From Aintitcool.comBlood Of The Demon #3 - Batman Comics (angel mention)
Wednesday 11 May 2005, by Webmaster
Writer: John Byrne (plot)/Will Pfeifer (script robot) Artist: John Byrne (pencils)/Nekros: defined as destitute, abandoned, deprived, useless, futile, vain, ineffective, powerless and unable to respond (inks) Publisher: DC Comics Reviewed by: Prof. Challenger
Wow! In this latest issue of ANGEL, John Byrne gives us the battle we never thought we’d see: Batman vs. Angelus! Based on the popular but recently cancelled WB television series, you’ll recall that at the end of the previous issue Byrne left us with the cliffhanger of Batman confronting Angelus - the evil version of Angel who’d been running rampage all over Gotham. So, this issue should kick off with that Batman/Angelus battle we’ve all been waiting 30 days for, right?
Splash page focuses instead on Alfred and Batman sitting around talking in the Batcave - which looks like a Tri-D chessboard from Star Trek for some inexplicable reason. But it does give us a chance to read another exciting recap of Angel’s origin. Two whole pages of origin!
Page 4 introduces special crossover guest-star Willow into the story when Batman calls her for some magical help finding Angelus. However, it looks to me like it was just an excuse for Byrne to have the opportunity to draw Willow naked in the shower with strategic soap bubbles blocking out the naughty Vertigo parts. But here’s my question: If magic-girl can basically make anything happen just by saying her magic words, why doesn’t she just make herself clean by speaking an incantation? Also, why does she then do nothing but lounge around in her apartment wearing nothing but a bathrobe for the rest of the comic?
Finally, by page 5 the cliffhanger action picks back up with a nice shot of the bottom of Batman’s boots. Turns out Byrne had done one of those annoying timestep-backwards-schticky-thingees he’s been way overdoing ...oh....since at least SPIDER-MAN: CHAPTER ONE. This time he decided to bore us readers by showing us that before Batman confronted Angelus at the end of issue 2, he and Alfred had a long talk about Angel/Angelus and had to call Willow for help finding him. Apparently, the Dark Knight Detective has trouble following a trail of blood and destruction. Pretty tough to do, all Angelus did was eat the face off a street hoodlum and assault the police in issue two.
Anyway, two more pages of big fightin’ between Angelus and Batman. Lots of different views of the bottom of Batman’s boots. As would be expected though, considering that Angelus has the supernatural strength and speed of a demon without a human conscience, Angelus is kind of beating the snot out of Batman. But the fight scene gets interrupted by a cut to the hospital where Maggie Sawyer (for some reason now a black woman and working in Gotham rather than Metropolis) and Carl Kolchak (apparently now working for a yellow-sheet in Gotham) are recovering from their scary encounter with Angelus back in issue 2. Wesley and Fred arrive on the scene trying to track down Angelus. They are assisted by the soul of Angel who appears as a floating disembodied head urging Wes and Fred on.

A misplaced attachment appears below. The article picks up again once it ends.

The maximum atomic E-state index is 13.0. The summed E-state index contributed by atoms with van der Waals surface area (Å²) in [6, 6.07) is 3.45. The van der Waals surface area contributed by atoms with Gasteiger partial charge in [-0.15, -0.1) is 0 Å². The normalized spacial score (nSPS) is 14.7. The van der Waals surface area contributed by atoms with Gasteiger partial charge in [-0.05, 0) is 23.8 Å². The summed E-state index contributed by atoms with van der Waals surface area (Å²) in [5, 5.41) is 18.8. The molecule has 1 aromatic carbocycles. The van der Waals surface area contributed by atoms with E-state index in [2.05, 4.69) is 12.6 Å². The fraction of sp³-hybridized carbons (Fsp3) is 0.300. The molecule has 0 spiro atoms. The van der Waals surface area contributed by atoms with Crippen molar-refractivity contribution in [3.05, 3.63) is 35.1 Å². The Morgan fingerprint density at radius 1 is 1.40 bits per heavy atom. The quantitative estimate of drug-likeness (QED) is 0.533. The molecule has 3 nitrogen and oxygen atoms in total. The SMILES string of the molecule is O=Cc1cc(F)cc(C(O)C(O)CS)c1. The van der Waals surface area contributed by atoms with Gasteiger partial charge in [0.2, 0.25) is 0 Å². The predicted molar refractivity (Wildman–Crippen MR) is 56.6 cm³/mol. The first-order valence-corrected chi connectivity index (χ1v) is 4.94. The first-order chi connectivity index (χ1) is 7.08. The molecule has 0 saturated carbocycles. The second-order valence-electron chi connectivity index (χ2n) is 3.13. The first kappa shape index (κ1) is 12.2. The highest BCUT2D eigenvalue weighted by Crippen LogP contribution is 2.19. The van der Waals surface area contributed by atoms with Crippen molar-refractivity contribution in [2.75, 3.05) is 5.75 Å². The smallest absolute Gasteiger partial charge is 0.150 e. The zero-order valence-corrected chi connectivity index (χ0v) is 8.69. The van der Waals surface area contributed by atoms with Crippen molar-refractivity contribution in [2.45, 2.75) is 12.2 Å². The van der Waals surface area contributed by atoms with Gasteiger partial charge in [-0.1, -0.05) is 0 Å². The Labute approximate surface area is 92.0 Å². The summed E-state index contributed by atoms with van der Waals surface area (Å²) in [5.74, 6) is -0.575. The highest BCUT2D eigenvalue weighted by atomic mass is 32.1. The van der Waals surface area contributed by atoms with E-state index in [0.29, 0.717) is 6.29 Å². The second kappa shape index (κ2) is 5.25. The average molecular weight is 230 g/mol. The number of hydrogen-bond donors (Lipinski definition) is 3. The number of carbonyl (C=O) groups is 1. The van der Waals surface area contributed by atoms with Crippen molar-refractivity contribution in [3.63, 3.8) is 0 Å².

More of Batman getting clobbered by Angelus and then that weird demon-dude who caused the reemergence of Angelus back in issue 1 gets his own self killed in a gross way by a shadowy Morgaine le Fay.
Angelus does win the fight with Batman, but doesn’t kill him. This allows us to glimpse a determined Batman hurling himself around the roofs of Gotham with a torn costume muttering "This isn’t over yet."
A little bit more of Wes and Fred. A little bit more of Willow in a bathrobe on the phone with Batman. Exciting. Some bizarre subplot starter about a lady who’s got an actual factual "angel" living in her apartment baking apple muffins for her. What? More Batman fighting Angelus. Willow tries to contact the rest of the Justice League to help Bats, but they’re all too busy with their own problems. Particularly, it looks like Superman is dealing with a really ugly face, Aquaman is dealing with the fact that someone drew him with two normal green-gloved hands rather than the magical bluey hand he has now, and Wonder Woman dealing with eyeballs that have magically reappeared and a few missing stars on her panties.
Finally, the battle between Batman and Angelus comes to an end once Wes and Fred catch up to them. This is because Wes steps right up and speaks the magical incantation that forces Angelus to revert to Angel. Well, needless to say, Batman’s still not too happy about Angel - doesn’t trust that Angelus isn’t going to get loose again and finish tearing up Gotham. So, Batman barks out a 12-hour deadline for Angel and his team to find out just what’s going on or he’s a-comin’ after Angel at the OK Corral!
As an epilogue, we get to see Morgaine le Fey offer one of her face masks to the aforementioned street-hood with the chomped-off face. That’s our setup for the next exciting issue of ANGEL.
Serious point: Back in the day, there was a COMICS JOURNAL interview with Byrne where he mercilessly took apart Roy Thomas for only writing what Byrne called "adaptations." As defined by Byrne, this was Roy taking stories and characters from other media, that Roy personally liked, and "adapting" them into comics rather than coming up with something new (for example, he cited the occasion when Roy took Wagner’s Ring of the Niebelung and turned it into a story arc in THOR.) In fact, Byrne called it "self-indulgent [b.s.]" that had "destroyed [Roy] as a writer." Using his own term definitions, can someone tell me how John Byrne’s BLOOD OF THE DEMON qualifies as anything more than a self-indulgent, thinly-disguised "adaptation" of ANGEL?